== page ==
This post was originally published at Novelicious.com and is now at WritingTipsOasis.com. WritingTipsOasis.com acquired Novelicious.com in June 2022.
Reviewed by Susan Lobban
When Romilly meets David she can’t believe that he is actually interested in her, but he is. A pair of loved up student their days are filled with parties, drinking and hangovers. Married life is time for them both to grow up, but Romilly finds it hard to leave her drinking habits behind. All wives and mothers drink every day don’t they?
Celeste’s childhood memories are tainted by her mother’s behaviour. There were good times but unfortunately they were few and far between. At the time Celeste did not understand why her mother’s moods were so up and down, but understands only too well. No child should ever be afraid to come home from school should they?
Romilly loves her husband and daughter but her love of drink begins to poison family life.
Amanda Prowse’s books always start the same way in that after only a couple of chapters you instantly forget that you are reading fiction and instead feel fully immersed in real life drama. When we first meet Romilly she is trying desperately to step out her beautiful twin sisters’ shadows and meeting David is just the boost she needs. However his love alone is not enough and Romilly finds her self confidence in the bottom of a wine glass. As the chapters progress so do the years and David is able to leave his student drinking behind, however Romilly sees nothing wrong with a daily drink. Sweet Romilly turns sour right before our eyes.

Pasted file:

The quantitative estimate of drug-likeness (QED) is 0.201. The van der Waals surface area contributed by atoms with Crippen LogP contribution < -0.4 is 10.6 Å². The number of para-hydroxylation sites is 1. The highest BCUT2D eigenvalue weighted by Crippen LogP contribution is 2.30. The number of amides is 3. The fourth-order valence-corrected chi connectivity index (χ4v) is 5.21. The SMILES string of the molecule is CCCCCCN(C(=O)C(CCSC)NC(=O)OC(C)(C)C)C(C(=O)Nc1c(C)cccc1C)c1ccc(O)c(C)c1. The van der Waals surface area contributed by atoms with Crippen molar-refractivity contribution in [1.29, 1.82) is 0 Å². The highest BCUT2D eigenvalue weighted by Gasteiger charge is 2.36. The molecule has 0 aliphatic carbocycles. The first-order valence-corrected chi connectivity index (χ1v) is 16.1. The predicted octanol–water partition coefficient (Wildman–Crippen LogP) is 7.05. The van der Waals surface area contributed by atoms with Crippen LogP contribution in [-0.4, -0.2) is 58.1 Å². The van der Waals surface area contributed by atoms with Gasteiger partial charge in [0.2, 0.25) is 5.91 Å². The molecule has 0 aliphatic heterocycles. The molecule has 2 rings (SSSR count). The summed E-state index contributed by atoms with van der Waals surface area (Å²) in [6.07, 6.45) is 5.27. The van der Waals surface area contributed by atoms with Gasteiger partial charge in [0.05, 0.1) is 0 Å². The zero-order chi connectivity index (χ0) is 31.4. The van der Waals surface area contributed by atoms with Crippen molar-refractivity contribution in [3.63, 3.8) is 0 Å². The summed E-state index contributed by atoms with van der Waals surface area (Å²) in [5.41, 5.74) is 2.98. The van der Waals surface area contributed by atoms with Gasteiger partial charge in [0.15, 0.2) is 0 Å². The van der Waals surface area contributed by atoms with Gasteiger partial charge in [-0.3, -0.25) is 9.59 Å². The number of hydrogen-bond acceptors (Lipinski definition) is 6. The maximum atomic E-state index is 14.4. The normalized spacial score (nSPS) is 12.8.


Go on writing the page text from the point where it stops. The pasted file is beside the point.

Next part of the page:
Following Romilly day to day is truly absorbing but then it is daughter Celeste’s account of living with an alcoholic mum that it is so eye opening. Mothers all hope that their children are not aware of their mistakes and more often than not this is the case, but in this instance Romilly’s drinking becomes too hard to hide. Both accounts side by side perfectly highlight the obvious difference in memory recollections. Husband David’s point of view may not be documented but his reactions to his wife’s actions are, and again this is where Prowse excels as she is fantastic at writing loving husbands. Mr Prowse’s love and support is undoubtedly excellent inspiration as in each book the protagonist’s husband is always the perfect support but not in a clichéd way. David is no exception and my heart bled for him as he constantly tried to see the best in his wife in the most difficult of circumstances.
Amanda Prowse’s writing bursts the bubble of the reader’s life as she makes us aware of pain and despair that we may not experience otherwise. Every time I close one of her books I instantly feel grateful for the life I have.